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2022-06-25 02:02:55 By : Mr. Xiao Yang

A Good Catch’s Casting Off will be pitched at the International Contemporary Circus Market in Montreal in July. Photo: Scott Hone.

COVID hit the arts industry hard. It hit medium-sized performing arts companies very hard. Tours were cancelled and troupes were locked down in foreign countries, and at home. Creatives were forced to adapt to these new conditions or perish.

Now, with borders reopened and lockdowns seemingly a thing of the past, new processes are being developed and new tours slowly booked.

Here, a range of circus artists working in the small-to-medium sector discuss the impact of the pandemic on their international engagement and their strategies for reconnecting with the world.

Currently unable to tour internationally, Chelsea McGuffin has taken an innovative approach to staging work in her home state of Queensland.

McGuffin, who created her first original show, Cantina, with Strut and Fret productions in 2008, was performing Le Coup (a five-hander set in an old world travelling boxing tent) at Berlin’s Chamäleon Theatre when COVID hit in 2020. Consequently, she and her toddler son, together with her troupe, were locked down in small apartments ‘about the size of a shipping container,’ for more than three months.

Nor was this the only way the pandemic impacted her work.

‘The shutdown has been a great reflection time, not only on my practices but also how I feel my creativity can sit in the new world … In many ways the world stepped into the space in which I spend a lot of my time: the unknown,’ McGuffin said.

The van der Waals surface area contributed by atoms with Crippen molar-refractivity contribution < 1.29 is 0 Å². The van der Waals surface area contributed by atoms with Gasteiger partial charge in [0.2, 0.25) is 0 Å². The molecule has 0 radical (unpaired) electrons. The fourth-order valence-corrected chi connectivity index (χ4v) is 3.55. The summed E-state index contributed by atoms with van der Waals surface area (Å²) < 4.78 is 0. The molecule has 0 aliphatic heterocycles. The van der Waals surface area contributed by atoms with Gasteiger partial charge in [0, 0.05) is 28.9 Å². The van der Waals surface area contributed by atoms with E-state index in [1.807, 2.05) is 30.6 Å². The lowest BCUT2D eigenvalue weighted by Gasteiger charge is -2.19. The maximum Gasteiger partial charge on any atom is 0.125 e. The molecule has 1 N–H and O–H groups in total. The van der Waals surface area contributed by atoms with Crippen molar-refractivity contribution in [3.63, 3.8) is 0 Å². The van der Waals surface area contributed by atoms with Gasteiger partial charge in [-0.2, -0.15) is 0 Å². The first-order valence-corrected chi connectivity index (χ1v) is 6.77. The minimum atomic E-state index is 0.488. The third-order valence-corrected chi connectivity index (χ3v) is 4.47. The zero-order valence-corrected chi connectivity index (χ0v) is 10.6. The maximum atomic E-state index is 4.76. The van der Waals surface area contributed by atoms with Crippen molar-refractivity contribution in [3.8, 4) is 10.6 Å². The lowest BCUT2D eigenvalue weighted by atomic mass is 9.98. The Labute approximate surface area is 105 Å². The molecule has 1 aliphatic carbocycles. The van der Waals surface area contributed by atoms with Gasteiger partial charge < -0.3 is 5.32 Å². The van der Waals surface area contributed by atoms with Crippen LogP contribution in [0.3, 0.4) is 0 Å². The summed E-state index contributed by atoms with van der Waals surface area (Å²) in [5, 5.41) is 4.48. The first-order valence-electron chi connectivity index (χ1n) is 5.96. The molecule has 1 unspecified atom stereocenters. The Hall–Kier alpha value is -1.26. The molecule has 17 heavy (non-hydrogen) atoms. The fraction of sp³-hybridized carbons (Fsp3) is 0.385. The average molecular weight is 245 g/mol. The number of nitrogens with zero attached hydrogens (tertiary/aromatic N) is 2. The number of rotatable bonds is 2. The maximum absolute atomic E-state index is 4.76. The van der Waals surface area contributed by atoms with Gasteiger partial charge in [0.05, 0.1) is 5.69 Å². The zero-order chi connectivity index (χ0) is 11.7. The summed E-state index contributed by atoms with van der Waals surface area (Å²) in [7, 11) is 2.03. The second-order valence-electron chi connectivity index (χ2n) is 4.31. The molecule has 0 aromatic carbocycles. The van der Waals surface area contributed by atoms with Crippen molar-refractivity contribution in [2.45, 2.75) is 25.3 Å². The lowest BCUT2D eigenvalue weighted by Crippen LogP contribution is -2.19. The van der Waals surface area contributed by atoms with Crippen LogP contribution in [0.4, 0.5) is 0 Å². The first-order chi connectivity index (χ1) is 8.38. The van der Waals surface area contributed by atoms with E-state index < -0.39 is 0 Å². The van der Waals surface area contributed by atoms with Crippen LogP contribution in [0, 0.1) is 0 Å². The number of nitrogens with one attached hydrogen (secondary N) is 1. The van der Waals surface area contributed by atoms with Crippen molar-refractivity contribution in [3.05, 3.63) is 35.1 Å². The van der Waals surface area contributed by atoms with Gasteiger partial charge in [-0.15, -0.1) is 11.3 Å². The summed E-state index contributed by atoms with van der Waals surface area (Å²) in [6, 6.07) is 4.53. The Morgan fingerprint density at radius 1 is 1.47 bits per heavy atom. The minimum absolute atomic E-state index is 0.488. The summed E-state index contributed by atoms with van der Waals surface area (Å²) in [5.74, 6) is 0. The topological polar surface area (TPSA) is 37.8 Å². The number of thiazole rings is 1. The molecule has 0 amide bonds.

Read: Could a purpose-built theatre strengthen Australia’s circus sector?

After the stress of being stuck in Berlin, ‘unable to return home with a company whom I was responsible for,’ McGuffin eventually returned to Brisbane, whereupon she ‘stepped back. I stopped, felt unsure and very unessential. Then, on the other side, I felt like I could rest, reflect, listen, watch, stop. Things that we don’t always have enough time for. I rebranded the company both by name and by intention, to Chelsea McGuffin and Company,’ she explained.

Temporarily unable to tour, McGuffin focused instead on making work she felt mattered.

‘I feel – and since our return to live arts, I feel it more than ever – [that] it is important for me to use the time I have in public view to make sure the moment is used well. Am I saying what needs to be said, heard or seen?’

In 2021, McGuffin produced Hysteria with Backbone at the East Brisbane Bowls Club, featuring a spectacular outdoor highwire rig and with the soundtrack delivered via audience headphones. This event was staged outdoors, so social distancing could be observed by audience members.

Nonetheless, Hysteria also suffered from snap lockdowns in both Brisbane and New South Wales, from where some of the performers travelled.

Her next production was Azul at the Q1 tower on the Gold Coast, one of the tallest residential buildings in the world. This theatre restaurant experience, an acrobatic aerial show suitable for general audiences, brought physical theatre to a new venue with dizzying views.

Currently, McGuffin is touring Le Coup to Townsville and starting to curate this year’s Woodford Folk Festival Circus Stage. Like other circus professionals, she’s looking to the future.